This year we’ve seen some fantastic conservation case studies, from unusual objects to industry-changing new techniques, all of which we are pleased to share so the processes can inspire other conservators. We’ve compiled a shortlist of our favourites so far from 2018 – which one’s your favourite?
Cleaning shellac records in the DIT Conservatory Library
Towards the end of 2016, the DIT Conservatory Library undertook a project to clean and rehouse a large collection of Shellac records and their corresponding sleeves. This undertaking was part of a larger project to conserve, catalogue, digitise and make accessible the historical shellac recordings of the Caruana Gramophone Collection.
Conserving lampshades from the Argory
Occasionally conservation treatment is just not viable. These stunning lampshades from The Argory have had new silk shades with conservation treatment to the original beaded fringe.
New techniques – Using Expandable Polyester Hinges to Mount a Double-sided Parchment Folio.
The parchment treated and described in this article came from a private house and did not benefit from a controlled climate, as you may find in a museum storage area. This lack of a controlled environment is why we decided to adapt the mounting of the treated folio to the inherent properties of the parchment, in order to reduce the impact of relative humidity fluctuations.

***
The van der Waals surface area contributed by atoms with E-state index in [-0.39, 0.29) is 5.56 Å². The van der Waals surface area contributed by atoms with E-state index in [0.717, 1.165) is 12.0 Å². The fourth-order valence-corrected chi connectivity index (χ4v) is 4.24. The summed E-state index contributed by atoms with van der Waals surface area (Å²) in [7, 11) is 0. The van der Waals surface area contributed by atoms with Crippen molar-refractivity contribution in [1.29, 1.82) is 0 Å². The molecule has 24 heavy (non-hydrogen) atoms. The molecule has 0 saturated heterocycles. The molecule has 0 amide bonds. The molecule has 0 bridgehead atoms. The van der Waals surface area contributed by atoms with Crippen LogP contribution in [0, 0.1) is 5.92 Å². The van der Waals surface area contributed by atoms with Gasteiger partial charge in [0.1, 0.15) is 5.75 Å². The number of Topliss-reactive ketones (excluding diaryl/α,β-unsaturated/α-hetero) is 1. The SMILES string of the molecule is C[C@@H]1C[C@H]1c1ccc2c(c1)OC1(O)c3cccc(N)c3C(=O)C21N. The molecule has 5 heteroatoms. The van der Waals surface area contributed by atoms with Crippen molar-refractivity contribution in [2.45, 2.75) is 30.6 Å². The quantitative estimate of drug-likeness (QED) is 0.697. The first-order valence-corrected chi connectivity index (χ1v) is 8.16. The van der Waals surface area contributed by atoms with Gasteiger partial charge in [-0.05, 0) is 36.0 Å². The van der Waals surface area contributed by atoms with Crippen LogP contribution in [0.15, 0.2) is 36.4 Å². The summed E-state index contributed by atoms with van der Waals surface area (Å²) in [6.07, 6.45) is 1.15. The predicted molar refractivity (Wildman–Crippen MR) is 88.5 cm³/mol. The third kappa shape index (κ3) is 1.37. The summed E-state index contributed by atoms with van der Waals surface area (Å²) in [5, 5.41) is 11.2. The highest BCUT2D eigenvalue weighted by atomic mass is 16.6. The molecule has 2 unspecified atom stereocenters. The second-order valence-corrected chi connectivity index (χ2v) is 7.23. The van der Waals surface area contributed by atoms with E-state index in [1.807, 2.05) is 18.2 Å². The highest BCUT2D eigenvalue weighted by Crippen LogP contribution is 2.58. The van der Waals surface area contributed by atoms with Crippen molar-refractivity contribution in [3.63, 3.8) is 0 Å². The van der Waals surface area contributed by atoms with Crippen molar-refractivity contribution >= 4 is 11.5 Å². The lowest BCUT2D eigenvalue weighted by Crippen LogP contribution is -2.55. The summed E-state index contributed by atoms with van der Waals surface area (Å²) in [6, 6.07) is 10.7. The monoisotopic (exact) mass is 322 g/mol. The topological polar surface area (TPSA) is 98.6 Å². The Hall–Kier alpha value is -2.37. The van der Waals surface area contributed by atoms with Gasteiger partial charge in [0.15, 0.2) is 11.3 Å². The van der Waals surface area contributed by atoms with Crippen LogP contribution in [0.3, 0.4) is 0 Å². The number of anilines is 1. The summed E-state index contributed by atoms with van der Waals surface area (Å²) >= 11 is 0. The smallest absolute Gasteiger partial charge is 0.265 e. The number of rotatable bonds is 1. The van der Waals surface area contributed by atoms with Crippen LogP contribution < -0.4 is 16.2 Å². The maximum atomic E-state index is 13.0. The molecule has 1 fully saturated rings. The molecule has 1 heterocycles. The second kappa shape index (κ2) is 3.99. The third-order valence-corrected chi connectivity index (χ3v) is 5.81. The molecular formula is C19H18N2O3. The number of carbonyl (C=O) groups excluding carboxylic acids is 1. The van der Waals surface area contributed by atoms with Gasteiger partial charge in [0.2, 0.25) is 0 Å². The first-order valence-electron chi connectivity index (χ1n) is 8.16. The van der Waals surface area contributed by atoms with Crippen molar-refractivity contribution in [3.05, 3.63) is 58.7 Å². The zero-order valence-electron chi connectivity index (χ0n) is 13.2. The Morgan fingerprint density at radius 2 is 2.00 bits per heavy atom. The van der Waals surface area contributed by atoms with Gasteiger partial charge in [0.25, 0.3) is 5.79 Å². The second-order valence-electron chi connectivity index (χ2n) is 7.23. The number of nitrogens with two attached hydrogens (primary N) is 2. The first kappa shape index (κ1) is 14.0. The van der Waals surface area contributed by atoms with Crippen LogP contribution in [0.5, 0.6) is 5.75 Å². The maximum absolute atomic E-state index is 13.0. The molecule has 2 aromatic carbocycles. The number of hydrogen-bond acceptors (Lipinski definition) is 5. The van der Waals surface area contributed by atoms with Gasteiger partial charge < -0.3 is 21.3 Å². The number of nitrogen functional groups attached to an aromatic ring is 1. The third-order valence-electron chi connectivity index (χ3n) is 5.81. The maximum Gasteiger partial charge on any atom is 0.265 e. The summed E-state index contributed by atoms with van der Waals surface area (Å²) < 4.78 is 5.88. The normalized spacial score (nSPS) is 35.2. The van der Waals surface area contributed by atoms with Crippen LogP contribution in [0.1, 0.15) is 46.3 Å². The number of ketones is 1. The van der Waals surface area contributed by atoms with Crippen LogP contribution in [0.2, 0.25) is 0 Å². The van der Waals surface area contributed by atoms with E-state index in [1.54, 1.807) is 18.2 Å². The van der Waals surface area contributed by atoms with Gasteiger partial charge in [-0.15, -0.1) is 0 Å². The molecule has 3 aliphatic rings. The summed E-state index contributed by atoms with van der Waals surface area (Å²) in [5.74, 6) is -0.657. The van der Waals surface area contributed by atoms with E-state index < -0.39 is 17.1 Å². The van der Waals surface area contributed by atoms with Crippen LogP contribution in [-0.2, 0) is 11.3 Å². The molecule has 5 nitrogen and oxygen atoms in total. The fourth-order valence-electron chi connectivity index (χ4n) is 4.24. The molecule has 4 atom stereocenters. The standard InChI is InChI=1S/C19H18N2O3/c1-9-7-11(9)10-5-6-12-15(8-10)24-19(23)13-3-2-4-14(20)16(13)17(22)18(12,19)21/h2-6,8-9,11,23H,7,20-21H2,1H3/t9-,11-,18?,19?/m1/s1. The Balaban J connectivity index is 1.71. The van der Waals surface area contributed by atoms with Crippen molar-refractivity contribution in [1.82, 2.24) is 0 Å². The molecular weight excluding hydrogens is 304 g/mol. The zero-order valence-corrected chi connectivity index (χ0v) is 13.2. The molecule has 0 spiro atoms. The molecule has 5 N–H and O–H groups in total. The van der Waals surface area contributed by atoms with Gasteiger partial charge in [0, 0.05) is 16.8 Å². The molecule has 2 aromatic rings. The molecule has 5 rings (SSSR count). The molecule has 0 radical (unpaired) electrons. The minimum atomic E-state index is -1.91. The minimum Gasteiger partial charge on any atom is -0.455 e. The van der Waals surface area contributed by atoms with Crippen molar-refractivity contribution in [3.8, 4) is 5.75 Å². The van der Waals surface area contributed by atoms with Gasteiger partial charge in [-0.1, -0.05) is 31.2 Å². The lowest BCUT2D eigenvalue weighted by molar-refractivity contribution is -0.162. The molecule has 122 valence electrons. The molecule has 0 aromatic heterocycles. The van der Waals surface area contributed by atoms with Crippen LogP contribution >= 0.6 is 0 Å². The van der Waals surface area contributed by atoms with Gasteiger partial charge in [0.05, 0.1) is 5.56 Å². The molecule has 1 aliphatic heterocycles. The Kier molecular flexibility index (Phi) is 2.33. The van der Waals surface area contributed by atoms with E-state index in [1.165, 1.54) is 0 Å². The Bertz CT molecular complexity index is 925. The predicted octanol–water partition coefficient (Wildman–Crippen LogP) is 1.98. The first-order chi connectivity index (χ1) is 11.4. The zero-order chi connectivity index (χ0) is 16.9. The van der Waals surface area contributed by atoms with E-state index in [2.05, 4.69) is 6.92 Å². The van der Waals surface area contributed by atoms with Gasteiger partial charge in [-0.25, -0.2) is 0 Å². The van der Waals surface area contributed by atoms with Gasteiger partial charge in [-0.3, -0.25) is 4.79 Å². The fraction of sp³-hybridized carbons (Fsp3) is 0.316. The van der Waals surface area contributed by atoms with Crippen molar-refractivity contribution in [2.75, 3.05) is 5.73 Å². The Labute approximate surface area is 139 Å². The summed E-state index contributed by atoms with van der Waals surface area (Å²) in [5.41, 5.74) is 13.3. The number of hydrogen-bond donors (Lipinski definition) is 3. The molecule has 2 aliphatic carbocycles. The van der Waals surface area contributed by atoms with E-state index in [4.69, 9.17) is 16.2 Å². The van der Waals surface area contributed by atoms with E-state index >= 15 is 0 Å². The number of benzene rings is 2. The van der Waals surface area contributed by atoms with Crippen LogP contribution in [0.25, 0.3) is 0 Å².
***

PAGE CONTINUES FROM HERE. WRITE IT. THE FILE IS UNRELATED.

A new technique in stone conservation at The Getty which could pave the way for future restorations.
Discover the story of how pieces of a Roman sarcophagus bearing Greek Muses were prepared to return to the Getty Villa galleries.
A Rare 17th-Century Map Found Shoved Up a Chimney Is Restored.
Physical maps may be disposable or obsolete today, but during the 17th century they were invaluable and prized documents. Naturally, it came as a bit of a shock when experts at the National Library of Scotland received a gift of a rare map by a well-known engraver that had been shoved up a chimney and forgotten for centuries. Read more about the Willard tools and equipment used in this conservation project here.